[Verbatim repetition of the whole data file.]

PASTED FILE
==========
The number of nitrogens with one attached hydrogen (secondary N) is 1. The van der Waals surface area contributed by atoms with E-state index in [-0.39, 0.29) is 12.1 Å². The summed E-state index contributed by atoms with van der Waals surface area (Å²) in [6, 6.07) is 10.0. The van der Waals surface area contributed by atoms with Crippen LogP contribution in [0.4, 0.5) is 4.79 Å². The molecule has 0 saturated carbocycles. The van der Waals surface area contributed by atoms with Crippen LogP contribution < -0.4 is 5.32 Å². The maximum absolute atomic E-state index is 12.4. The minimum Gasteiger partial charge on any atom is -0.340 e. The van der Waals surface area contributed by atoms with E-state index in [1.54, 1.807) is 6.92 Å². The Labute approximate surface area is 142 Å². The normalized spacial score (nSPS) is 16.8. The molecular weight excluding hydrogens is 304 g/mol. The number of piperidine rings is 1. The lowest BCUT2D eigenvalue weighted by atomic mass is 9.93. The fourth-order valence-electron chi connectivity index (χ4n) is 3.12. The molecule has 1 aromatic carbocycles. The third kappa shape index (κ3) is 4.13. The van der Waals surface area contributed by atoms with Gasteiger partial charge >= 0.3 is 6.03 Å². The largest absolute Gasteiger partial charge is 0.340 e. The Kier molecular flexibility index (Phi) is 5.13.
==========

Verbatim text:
The number of nitrogens with one attached hydrogen (secondary N) is 1. The van der Waals surface area contributed by atoms with E-state index in [-0.39, 0.29) is 12.1 Å². The summed E-state index contributed by atoms with van der Waals surface area (Å²) in [6, 6.07) is 10.0. The van der Waals surface area contributed by atoms with Crippen LogP contribution in [0.4, 0.5) is 4.79 Å². The molecule has 0 saturated carbocycles. The van der Waals surface area contributed by atoms with Crippen LogP contribution < -0.4 is 5.32 Å². The maximum absolute atomic E-state index is 12.4. The minimum Gasteiger partial charge on any atom is -0.340 e. The van der Waals surface area contributed by atoms with E-state index in [1.54, 1.807) is 6.92 Å². The Labute approximate surface area is 142 Å². The normalized spacial score (nSPS) is 16.8. The molecular weight excluding hydrogens is 304 g/mol. The number of piperidine rings is 1. The lowest BCUT2D eigenvalue weighted by atomic mass is 9.93. The fourth-order valence-electron chi connectivity index (χ4n) is 3.12. The molecule has 1 aromatic carbocycles. The third kappa shape index (κ3) is 4.13. The van der Waals surface area contributed by atoms with Gasteiger partial charge >= 0.3 is 6.03 Å². The largest absolute Gasteiger partial charge is 0.340 e. The Kier molecular flexibility index (Phi) is 5.13.